Monday, 9 September 2013

The Attack



The Attack, made by Lebanese filmmaker Ziad Doueiri, is based on the novel by Yasmina Khadra (pen name for Mohammed Moulessehoul, a former Algerian army officer).  It’s the fascinating account of a man’s desperate search to uncover the truth behind the accusation that his wife is a suicide bomber responsible for the death of 17 people, including 11 children, in a Tel Aviv restaurant.

Ali Suliman plays the man in question, a Palestinian doctor named Amin Jaafari who has become a respected member of the Israeli medical establishment in Tel Aviv. Jaafari cannot begin to comprehend what has happened to him and Suliman conveys this brilliantly in a marvellous understated performance (he is in almost every scene). The actors around him are also very good. In combination with the excellent cinematography, the result is a film that feels very real.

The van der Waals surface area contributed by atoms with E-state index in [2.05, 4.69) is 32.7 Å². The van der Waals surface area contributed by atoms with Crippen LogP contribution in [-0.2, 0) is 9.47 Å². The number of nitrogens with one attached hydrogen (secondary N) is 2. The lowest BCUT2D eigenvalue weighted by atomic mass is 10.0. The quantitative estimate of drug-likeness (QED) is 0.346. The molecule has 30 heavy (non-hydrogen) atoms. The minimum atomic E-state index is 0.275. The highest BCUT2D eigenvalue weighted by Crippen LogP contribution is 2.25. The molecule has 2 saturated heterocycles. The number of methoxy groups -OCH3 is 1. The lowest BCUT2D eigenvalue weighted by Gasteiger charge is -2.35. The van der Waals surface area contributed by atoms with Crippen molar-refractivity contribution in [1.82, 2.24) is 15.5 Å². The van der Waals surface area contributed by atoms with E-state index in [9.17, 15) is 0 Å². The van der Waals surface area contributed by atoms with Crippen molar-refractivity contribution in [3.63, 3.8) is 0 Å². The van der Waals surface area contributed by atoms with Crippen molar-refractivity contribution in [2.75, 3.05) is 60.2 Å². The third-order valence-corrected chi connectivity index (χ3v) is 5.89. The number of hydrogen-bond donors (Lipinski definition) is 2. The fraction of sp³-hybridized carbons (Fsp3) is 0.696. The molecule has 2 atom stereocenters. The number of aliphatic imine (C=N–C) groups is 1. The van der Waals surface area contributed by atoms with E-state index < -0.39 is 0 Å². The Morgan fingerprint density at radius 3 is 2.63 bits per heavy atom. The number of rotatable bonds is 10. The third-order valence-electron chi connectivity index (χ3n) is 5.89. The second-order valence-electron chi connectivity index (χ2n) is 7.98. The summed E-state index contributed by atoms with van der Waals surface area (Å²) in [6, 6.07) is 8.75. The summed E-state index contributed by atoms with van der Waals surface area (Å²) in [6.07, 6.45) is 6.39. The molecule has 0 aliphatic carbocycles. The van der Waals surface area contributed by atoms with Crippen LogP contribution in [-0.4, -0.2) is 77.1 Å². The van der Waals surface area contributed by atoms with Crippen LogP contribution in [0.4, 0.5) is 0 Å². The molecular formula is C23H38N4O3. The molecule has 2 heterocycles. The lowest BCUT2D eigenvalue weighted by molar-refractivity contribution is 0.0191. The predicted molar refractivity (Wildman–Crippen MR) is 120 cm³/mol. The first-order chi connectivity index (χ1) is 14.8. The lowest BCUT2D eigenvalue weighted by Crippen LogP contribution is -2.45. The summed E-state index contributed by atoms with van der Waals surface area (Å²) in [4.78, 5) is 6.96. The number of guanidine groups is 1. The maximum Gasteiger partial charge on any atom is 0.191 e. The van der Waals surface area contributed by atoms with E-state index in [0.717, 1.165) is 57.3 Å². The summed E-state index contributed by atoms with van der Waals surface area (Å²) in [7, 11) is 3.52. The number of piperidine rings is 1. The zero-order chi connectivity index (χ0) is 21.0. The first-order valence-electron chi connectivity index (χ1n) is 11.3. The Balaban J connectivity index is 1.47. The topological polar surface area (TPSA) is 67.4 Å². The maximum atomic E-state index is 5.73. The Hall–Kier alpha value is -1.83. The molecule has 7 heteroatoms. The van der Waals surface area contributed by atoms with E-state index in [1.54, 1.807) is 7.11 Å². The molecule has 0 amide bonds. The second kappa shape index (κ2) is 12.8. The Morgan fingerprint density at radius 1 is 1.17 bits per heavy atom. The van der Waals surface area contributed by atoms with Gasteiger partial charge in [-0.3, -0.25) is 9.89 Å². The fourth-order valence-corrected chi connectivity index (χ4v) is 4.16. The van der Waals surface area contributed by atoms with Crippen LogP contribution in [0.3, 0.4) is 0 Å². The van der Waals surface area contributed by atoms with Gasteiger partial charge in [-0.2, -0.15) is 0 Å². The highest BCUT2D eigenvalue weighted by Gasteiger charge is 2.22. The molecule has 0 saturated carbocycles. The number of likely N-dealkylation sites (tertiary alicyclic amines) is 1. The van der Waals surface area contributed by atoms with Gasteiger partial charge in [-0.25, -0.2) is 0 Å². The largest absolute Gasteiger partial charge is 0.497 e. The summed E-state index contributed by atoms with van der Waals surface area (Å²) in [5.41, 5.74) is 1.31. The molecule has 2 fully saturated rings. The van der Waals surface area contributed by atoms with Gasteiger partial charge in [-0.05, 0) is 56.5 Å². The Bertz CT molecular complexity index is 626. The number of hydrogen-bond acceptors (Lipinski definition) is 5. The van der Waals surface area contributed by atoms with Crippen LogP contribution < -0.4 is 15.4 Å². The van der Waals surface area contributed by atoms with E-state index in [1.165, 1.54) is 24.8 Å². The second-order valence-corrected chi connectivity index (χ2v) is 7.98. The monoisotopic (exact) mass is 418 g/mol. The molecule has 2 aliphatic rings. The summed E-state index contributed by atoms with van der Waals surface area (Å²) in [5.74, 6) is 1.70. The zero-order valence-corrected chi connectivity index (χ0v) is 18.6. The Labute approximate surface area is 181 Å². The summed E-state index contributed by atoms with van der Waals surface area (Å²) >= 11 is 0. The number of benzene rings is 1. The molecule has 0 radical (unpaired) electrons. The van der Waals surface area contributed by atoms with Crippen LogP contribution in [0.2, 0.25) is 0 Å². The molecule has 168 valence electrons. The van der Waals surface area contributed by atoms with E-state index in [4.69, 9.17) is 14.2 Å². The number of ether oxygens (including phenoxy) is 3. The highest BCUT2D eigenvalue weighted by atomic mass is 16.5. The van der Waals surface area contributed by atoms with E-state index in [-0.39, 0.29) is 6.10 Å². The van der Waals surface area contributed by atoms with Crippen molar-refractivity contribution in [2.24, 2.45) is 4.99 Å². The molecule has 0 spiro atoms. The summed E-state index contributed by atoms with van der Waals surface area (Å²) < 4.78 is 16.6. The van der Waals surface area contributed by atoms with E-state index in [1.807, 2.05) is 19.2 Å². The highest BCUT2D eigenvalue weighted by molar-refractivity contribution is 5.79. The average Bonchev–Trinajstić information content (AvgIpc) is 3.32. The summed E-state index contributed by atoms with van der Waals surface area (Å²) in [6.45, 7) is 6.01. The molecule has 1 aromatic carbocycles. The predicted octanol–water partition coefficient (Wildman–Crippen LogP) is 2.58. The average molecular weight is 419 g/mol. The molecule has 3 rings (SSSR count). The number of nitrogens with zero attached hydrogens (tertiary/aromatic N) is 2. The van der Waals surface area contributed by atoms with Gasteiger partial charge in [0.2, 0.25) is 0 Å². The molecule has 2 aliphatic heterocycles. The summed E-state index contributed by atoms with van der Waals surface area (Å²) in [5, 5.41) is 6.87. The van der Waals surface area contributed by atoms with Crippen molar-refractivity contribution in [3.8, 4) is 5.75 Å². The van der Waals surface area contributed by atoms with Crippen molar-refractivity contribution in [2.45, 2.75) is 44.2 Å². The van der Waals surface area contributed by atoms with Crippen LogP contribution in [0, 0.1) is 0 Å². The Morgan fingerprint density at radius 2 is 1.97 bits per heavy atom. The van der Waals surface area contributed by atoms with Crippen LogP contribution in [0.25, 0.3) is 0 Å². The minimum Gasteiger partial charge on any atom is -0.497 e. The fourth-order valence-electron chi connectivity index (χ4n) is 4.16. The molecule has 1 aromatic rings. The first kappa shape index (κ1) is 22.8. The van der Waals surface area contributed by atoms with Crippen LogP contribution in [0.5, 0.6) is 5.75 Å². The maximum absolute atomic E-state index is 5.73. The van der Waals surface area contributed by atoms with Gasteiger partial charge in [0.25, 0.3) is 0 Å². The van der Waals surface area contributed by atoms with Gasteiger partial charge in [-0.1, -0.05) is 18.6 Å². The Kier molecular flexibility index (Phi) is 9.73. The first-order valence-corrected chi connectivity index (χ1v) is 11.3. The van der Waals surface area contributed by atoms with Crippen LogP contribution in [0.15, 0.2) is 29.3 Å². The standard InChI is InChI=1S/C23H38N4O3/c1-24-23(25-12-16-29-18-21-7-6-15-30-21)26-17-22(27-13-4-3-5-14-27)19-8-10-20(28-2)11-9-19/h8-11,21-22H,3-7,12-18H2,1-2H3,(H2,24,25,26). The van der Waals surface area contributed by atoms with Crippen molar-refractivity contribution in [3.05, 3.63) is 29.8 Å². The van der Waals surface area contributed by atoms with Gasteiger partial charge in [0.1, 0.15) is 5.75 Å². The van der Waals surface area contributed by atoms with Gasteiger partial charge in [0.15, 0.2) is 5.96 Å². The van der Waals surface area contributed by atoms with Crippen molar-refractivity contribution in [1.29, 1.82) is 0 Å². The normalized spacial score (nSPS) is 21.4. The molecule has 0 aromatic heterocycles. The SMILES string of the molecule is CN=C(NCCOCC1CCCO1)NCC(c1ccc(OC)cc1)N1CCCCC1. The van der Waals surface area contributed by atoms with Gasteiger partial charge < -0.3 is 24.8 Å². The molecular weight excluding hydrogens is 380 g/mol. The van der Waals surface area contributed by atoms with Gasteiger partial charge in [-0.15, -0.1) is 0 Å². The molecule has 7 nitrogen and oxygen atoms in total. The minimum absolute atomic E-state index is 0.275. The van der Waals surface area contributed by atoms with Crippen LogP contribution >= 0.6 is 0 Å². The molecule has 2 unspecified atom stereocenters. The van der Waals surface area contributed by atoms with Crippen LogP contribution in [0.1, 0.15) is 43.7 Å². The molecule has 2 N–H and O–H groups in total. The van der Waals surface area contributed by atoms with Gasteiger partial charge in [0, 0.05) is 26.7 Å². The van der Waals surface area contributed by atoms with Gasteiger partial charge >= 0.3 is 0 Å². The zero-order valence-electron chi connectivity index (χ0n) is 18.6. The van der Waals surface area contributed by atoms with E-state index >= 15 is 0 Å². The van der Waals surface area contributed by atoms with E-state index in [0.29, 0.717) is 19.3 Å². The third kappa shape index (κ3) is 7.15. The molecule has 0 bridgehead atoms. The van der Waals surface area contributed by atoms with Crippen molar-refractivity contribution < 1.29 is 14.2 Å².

What makes The Attack unique, however, is its sympathetic take on suicide bombing, refusing to make clear moral judgments even in such an extreme case. Not that the film condones such activities. On the contrary, by putting a human face on terrorism and showing how ordinary people, in the face of constant oppression, can be driven, in their despair, to unimaginable actions, The Attack is a plea for understanding and peace.

About the content of his books, Moulessehoul has said: “Because fanaticism is a threat for all, I contribute to the understanding of its causes and backgrounds. Perhaps then it will be possible to find a way to bring it under control.” 

The Attack is compassionate, humanizing and thought-provoking and gets a solid ***+.

1 comment:

  1. This is a very well made film, and a top of what you mention i would add a good, fitting soundtrack. But it is hard to accept the sympathetic take on suicide bombing. It's one thing to understand the hurting, exiled psalmist crying out, "blessed be the one who takes your infants and dashes them against the rocks," but it's quite another to accept celebrating when this is actually done. So, for me the best I could do is ***

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